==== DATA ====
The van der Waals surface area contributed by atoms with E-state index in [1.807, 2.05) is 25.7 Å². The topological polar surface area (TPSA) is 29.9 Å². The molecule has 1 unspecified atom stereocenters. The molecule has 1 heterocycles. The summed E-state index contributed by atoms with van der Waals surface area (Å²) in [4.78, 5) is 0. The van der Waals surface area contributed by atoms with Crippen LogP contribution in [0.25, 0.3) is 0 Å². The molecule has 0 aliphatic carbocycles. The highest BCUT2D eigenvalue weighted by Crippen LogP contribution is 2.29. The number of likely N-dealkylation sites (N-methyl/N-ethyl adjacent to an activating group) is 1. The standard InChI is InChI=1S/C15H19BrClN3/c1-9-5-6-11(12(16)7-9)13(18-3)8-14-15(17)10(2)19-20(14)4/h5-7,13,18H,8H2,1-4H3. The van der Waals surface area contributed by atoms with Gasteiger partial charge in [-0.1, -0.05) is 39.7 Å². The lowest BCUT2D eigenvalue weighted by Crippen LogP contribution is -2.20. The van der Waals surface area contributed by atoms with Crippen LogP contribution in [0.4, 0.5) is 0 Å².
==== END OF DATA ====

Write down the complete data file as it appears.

The van der Waals surface area contributed by atoms with E-state index in [1.807, 2.05) is 25.7 Å². The topological polar surface area (TPSA) is 29.9 Å². The molecule has 1 unspecified atom stereocenters. The molecule has 1 heterocycles. The summed E-state index contributed by atoms with van der Waals surface area (Å²) in [4.78, 5) is 0. The van der Waals surface area contributed by atoms with Crippen LogP contribution in [0.25, 0.3) is 0 Å². The molecule has 0 aliphatic carbocycles. The highest BCUT2D eigenvalue weighted by Crippen LogP contribution is 2.29. The number of likely N-dealkylation sites (N-methyl/N-ethyl adjacent to an activating group) is 1. The standard InChI is InChI=1S/C15H19BrClN3/c1-9-5-6-11(12(16)7-9)13(18-3)8-14-15(17)10(2)19-20(14)4/h5-7,13,18H,8H2,1-4H3. The van der Waals surface area contributed by atoms with Gasteiger partial charge in [-0.1, -0.05) is 39.7 Å². The lowest BCUT2D eigenvalue weighted by Crippen LogP contribution is -2.20. The van der Waals surface area contributed by atoms with Crippen LogP contribution in [0.4, 0.5) is 0 Å².